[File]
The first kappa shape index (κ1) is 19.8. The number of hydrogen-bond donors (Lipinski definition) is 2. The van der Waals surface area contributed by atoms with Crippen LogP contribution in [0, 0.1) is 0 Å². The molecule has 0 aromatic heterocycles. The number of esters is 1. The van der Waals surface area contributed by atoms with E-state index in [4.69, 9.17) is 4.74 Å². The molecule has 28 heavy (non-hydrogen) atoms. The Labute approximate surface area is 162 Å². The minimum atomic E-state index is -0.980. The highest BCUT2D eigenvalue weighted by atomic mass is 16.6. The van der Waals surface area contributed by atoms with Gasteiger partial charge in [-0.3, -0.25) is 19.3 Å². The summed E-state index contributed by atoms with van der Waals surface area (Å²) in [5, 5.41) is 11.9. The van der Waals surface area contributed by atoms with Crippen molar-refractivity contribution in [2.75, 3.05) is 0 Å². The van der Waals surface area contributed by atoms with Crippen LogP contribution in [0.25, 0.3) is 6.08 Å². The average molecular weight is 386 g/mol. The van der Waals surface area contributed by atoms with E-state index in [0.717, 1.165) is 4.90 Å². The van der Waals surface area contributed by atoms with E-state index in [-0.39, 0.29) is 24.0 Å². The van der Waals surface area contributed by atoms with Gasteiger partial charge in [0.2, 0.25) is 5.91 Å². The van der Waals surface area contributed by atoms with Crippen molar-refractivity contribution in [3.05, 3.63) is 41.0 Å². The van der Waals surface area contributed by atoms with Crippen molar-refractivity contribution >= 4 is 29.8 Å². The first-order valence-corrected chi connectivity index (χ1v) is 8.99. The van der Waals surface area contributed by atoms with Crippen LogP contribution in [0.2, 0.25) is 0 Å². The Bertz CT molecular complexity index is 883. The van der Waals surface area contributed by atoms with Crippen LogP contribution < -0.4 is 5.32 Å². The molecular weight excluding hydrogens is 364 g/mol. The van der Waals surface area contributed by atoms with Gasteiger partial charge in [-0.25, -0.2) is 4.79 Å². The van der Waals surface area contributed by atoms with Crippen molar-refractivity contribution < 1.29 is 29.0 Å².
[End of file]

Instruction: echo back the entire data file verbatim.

The first kappa shape index (κ1) is 19.8. The number of hydrogen-bond donors (Lipinski definition) is 2. The van der Waals surface area contributed by atoms with Crippen LogP contribution in [0, 0.1) is 0 Å². The molecule has 0 aromatic heterocycles. The number of esters is 1. The van der Waals surface area contributed by atoms with E-state index in [4.69, 9.17) is 4.74 Å². The molecule has 28 heavy (non-hydrogen) atoms. The Labute approximate surface area is 162 Å². The minimum atomic E-state index is -0.980. The highest BCUT2D eigenvalue weighted by atomic mass is 16.6. The van der Waals surface area contributed by atoms with Gasteiger partial charge in [-0.3, -0.25) is 19.3 Å². The summed E-state index contributed by atoms with van der Waals surface area (Å²) in [5, 5.41) is 11.9. The van der Waals surface area contributed by atoms with Crippen molar-refractivity contribution in [2.75, 3.05) is 0 Å². The van der Waals surface area contributed by atoms with Crippen LogP contribution in [0.25, 0.3) is 6.08 Å². The average molecular weight is 386 g/mol. The van der Waals surface area contributed by atoms with E-state index in [0.717, 1.165) is 4.90 Å². The van der Waals surface area contributed by atoms with E-state index in [-0.39, 0.29) is 24.0 Å². The van der Waals surface area contributed by atoms with Gasteiger partial charge in [0.2, 0.25) is 5.91 Å². The van der Waals surface area contributed by atoms with Crippen molar-refractivity contribution in [3.05, 3.63) is 41.0 Å². The van der Waals surface area contributed by atoms with Crippen molar-refractivity contribution >= 4 is 29.8 Å². The first-order valence-corrected chi connectivity index (χ1v) is 8.99. The van der Waals surface area contributed by atoms with Crippen LogP contribution in [0.2, 0.25) is 0 Å². The Bertz CT molecular complexity index is 883. The van der Waals surface area contributed by atoms with Crippen LogP contribution < -0.4 is 5.32 Å². The molecular weight excluding hydrogens is 364 g/mol. The van der Waals surface area contributed by atoms with Gasteiger partial charge in [-0.25, -0.2) is 4.79 Å². The van der Waals surface area contributed by atoms with Crippen molar-refractivity contribution < 1.29 is 29.0 Å².